Revolutionary Ensemble: The Psyche (2004)
After work with Archie Shepp and Alan Silva, and as a member of the woefully short-lived Creative Construction Company, Jenkins hooked up with bassist Sirone (né Norris Jones, who had been with Pharoah Sanders, Marion Brown, Gato Barbieri and others) and younger drummer Jerome Cooper (fresh from Rahsaan Roland Kirk’s group). They formed the Revolutionary Ensemble and began working on “chamber jazz.” What this entails usually is an emphasis on string instruments (a reaction to the screeching saxophones that overpowered everything in their midst) and jazz-cum-classical compositional forms.
Sadly, for such an influential group, their five albums were released on five different labels, all out of print until now. Originally self-released, The Psyche was the third and thus far most accessible with three long pieces, one by each participant, featuring Jenkins’ cerebral tone, Sirone’s rich arco and Cooper’s percussion and surprisingly understated piano.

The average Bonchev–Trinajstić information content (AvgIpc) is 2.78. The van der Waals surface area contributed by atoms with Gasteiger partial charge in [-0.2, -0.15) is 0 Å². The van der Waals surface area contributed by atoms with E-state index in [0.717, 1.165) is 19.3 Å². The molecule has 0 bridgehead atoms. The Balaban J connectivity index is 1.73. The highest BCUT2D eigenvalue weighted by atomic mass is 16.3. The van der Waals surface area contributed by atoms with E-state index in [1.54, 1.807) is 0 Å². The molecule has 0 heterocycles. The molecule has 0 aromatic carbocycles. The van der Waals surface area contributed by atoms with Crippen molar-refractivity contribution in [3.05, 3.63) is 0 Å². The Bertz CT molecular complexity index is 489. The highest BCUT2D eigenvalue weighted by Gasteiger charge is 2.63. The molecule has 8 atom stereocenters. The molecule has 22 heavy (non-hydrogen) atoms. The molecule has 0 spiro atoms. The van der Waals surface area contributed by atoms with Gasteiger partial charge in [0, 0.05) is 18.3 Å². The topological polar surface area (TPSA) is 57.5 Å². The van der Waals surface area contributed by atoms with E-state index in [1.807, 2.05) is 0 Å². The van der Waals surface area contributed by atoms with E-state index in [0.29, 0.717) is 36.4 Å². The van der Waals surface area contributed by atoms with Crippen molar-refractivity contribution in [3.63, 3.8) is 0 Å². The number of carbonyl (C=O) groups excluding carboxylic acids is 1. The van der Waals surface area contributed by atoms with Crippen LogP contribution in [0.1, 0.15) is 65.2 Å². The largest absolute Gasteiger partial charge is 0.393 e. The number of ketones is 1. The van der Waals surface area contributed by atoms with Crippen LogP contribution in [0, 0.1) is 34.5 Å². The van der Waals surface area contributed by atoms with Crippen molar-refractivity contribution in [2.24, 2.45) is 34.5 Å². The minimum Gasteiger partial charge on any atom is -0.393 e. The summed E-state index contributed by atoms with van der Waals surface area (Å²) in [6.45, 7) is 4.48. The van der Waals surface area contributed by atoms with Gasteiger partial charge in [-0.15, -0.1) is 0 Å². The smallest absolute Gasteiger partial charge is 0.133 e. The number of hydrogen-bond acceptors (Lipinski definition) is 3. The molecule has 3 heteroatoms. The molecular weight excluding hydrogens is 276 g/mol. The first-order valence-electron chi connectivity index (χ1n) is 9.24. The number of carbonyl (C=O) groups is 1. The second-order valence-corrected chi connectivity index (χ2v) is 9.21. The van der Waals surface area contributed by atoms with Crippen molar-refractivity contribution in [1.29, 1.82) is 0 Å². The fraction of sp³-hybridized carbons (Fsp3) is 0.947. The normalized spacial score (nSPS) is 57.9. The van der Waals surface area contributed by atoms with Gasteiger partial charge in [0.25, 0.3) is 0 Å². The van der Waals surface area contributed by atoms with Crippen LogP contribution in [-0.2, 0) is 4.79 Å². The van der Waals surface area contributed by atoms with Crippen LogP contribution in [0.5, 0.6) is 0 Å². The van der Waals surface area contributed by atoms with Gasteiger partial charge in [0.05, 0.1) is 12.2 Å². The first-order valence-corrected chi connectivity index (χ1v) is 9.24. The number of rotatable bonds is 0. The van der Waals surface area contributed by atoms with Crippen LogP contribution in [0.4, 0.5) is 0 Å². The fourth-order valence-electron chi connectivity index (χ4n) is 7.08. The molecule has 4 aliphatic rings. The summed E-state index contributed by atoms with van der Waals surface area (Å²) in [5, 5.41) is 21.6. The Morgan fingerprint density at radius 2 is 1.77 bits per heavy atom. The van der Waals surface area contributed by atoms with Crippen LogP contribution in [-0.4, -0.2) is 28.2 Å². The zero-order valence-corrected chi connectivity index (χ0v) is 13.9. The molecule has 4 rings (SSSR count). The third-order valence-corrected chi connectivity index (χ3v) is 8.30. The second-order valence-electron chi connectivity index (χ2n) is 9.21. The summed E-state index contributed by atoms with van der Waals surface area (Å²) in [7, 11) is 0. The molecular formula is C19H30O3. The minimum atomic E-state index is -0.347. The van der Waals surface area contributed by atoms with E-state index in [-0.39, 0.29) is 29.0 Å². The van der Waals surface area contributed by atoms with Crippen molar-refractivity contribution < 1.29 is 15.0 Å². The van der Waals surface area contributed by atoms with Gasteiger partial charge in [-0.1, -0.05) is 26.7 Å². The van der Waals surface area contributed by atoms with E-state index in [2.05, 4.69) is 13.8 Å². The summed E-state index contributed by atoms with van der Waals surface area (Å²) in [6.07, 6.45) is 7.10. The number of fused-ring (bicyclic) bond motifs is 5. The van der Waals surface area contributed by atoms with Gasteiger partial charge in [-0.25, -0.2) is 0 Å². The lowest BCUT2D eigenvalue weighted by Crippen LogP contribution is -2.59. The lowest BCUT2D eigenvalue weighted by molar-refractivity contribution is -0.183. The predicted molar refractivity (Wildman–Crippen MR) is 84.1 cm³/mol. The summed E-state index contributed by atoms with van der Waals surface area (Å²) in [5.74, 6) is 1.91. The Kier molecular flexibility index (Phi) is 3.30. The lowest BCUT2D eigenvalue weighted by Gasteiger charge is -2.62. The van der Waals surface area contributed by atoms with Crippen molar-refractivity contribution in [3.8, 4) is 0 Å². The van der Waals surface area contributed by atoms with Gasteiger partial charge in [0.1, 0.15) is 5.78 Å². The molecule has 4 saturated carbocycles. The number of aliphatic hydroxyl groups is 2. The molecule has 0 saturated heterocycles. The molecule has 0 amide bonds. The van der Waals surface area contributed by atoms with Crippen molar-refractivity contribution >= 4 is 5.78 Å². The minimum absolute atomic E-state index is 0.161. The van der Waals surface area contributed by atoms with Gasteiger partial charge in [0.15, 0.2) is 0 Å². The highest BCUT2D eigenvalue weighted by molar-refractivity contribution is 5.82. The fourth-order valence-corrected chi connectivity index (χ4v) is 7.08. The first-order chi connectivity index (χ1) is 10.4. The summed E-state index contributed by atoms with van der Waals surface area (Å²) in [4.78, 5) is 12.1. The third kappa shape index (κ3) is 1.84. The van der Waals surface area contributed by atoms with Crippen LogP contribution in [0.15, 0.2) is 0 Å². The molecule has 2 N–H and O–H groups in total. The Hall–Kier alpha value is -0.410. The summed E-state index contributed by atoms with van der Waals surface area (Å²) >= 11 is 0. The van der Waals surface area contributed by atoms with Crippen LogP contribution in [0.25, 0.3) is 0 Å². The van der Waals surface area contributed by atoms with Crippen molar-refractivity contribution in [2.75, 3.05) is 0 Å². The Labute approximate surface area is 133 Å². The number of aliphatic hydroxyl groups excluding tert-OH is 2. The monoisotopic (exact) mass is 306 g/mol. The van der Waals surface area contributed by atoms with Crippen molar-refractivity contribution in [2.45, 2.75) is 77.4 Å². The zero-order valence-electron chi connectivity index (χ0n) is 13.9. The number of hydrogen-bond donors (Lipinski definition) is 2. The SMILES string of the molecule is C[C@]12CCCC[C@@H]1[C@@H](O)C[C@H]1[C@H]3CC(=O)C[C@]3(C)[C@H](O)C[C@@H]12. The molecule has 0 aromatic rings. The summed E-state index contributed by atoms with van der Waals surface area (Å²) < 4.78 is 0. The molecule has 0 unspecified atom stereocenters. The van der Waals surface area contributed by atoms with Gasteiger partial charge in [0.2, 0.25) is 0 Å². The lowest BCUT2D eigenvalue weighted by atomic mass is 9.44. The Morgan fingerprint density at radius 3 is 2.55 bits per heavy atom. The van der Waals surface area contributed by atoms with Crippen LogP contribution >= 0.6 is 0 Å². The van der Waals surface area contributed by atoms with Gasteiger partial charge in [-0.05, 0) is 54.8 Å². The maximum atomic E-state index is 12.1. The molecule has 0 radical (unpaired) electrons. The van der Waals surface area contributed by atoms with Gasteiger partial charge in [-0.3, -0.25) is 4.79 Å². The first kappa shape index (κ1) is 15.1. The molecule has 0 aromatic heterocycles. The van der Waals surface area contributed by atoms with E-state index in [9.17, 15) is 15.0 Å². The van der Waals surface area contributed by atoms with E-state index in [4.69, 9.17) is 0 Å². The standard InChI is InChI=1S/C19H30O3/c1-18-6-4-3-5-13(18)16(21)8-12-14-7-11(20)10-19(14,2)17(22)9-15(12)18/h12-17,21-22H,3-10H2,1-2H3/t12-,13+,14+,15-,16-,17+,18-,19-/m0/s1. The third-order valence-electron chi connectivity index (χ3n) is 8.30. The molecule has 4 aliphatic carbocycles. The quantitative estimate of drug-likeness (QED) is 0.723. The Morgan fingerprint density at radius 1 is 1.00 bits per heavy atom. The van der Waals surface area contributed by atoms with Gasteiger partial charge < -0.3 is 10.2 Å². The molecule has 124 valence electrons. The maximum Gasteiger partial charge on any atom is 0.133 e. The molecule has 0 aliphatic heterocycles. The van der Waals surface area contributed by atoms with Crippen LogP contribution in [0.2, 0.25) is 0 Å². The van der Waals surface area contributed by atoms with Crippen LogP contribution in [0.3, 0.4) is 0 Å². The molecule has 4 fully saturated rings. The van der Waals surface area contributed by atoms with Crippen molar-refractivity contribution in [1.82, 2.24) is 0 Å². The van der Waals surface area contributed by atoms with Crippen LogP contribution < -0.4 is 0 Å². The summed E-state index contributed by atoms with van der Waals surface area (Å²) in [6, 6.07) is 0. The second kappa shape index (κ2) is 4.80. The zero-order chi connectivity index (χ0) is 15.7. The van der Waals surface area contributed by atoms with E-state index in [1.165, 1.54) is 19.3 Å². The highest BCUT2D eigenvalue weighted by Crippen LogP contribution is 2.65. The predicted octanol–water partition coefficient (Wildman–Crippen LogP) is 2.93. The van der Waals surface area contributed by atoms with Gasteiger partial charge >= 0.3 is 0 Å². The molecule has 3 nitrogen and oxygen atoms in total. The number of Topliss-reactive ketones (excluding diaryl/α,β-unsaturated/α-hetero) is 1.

Though two of the three compositions are lengthy (accounting for 39 of the 47 minutes), you can focus on the subtle interactions between Jenkins and Sirone rather than struggling through the usual soup of a horn-based avant-garde session.
This review originally appeared in AllAboutJazz-New York .
Track Listing: Invasion (Cooper) 26:15; Hu-man (Jones) 8:04; Collegno (Jenkins) 13:00.
Personnel: Jerome Cooper - drums piano; Leroy Jenkins - violin, viola; Norris Sirone Jones - bass.
Record Label: Mutable Music
Style: Modern Jazz